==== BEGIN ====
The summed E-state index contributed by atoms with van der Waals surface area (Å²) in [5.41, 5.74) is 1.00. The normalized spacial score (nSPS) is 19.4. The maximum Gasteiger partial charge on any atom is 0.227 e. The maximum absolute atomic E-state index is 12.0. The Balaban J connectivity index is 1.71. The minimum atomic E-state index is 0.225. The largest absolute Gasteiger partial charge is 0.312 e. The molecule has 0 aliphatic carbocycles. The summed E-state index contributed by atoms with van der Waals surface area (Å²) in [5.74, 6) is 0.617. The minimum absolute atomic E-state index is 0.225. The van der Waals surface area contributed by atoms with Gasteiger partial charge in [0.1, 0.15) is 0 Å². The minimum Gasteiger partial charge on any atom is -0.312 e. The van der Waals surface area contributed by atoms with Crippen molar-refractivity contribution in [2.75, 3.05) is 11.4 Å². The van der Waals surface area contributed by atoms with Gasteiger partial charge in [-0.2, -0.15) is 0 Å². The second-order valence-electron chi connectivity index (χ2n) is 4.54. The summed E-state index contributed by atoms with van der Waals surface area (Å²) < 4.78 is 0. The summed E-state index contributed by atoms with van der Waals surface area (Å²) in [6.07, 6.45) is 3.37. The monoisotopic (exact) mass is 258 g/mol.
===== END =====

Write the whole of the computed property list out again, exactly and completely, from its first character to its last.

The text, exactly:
The summed E-state index contributed by atoms with van der Waals surface area (Å²) in [5.41, 5.74) is 1.00. The normalized spacial score (nSPS) is 19.4. The maximum Gasteiger partial charge on any atom is 0.227 e. The maximum absolute atomic E-state index is 12.0. The Balaban J connectivity index is 1.71. The minimum atomic E-state index is 0.225. The largest absolute Gasteiger partial charge is 0.312 e. The molecule has 0 aliphatic carbocycles. The summed E-state index contributed by atoms with van der Waals surface area (Å²) in [5.74, 6) is 0.617. The minimum absolute atomic E-state index is 0.225. The van der Waals surface area contributed by atoms with Gasteiger partial charge in [0.1, 0.15) is 0 Å². The minimum Gasteiger partial charge on any atom is -0.312 e. The van der Waals surface area contributed by atoms with Crippen molar-refractivity contribution in [2.75, 3.05) is 11.4 Å². The van der Waals surface area contributed by atoms with Gasteiger partial charge in [-0.2, -0.15) is 0 Å². The second-order valence-electron chi connectivity index (χ2n) is 4.54. The summed E-state index contributed by atoms with van der Waals surface area (Å²) < 4.78 is 0. The summed E-state index contributed by atoms with van der Waals surface area (Å²) in [6.07, 6.45) is 3.37. The monoisotopic (exact) mass is 258 g/mol.